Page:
My work visa hasn’t come through and so my job is over at the end of this month. I’m bummed. On one hand, I physically need time off to heal – carpal tunnel has developed so badly in both my hands that when I wake up they are numb and I have to pump them open and closed to get feeling back. God knows the long hours aren’t helping my marriage or my social network either. My husband often makes jokes about his “nonexistent” wife and most of my friends don’t call me anymore because they know I’m not around.

But on the other hand, I love what I do…



Just when I was really beginning to understand the food at Guy Savoy on a deeper level this has to happen. I have seen three seasons come and go and with them some of the most beautiful traditional French cuisine in Paris. I have made it through the hunting season preparing and cooking game that is rarely served in America. And, I have braved out the traditional French mostly male kitchen environment permanently leaving my mark (I hope!).

Moreover, it’s become my second family and I know that when I go I will never see any of them again. The kitchen is it’s own underworld and once you leave it you’re gone forever – like a man overboard – gone. This saddens me the most.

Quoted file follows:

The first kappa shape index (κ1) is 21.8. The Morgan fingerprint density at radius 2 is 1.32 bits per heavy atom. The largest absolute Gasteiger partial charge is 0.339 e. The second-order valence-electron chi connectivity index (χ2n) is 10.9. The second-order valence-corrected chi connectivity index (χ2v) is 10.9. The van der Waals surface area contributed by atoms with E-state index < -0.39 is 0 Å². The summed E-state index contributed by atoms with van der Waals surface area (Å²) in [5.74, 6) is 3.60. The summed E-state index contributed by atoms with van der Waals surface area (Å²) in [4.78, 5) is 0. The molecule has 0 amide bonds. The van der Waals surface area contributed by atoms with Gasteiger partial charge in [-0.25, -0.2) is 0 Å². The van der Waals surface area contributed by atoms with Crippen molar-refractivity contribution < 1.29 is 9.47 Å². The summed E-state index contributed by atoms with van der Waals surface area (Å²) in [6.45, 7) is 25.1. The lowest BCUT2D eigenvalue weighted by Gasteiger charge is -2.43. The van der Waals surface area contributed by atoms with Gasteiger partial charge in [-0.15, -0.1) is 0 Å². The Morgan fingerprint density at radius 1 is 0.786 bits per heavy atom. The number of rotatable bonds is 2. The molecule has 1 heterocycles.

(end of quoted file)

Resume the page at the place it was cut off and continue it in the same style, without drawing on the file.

Funny how you start to see things differently when you know you are leaving. I sometimes look at the piano – the 15 foot stove – and wonder how many cooks have lit it’s burners, spilled various liquids upon it, seared meat, blanched vegetables, plated hundreds of meals upon it’s hot plaques. It’s like a ship that rides out the changing of the seasons with different crews of cooks succeeding or failing miserably under the pressure. And trust me, I have seen more than a few cooks fail.

I’ve been very lucky to receive the training I’ve been given at Guy Savoy. There were many times that my training was as painful, embarrassing, exhausting as it was rewarding but that’s the breaks in a 3-star restaurant. My boss, Chef Damien Le Bihan, gave me the opportunity to work the viande station with him and prepare and cook all the meat for the restaurant. I know that all the young guys wanted my position and I’m sure they will be scrambling for it when I go.

Who wouldn’t want to work with the sous chef of the restaurant and learn how to cook meat, meat, meat? But chef Le Bihan decided that a woman could do the job for the first time in the restaurant’s history – merci par tout chef!

I have a lot of respect for the stamina it takes to be a true Chef. I know my training has been excellent. If I can take the heat at Guy Savoy, I can take the heat anywhere in the world – Bring it!!!

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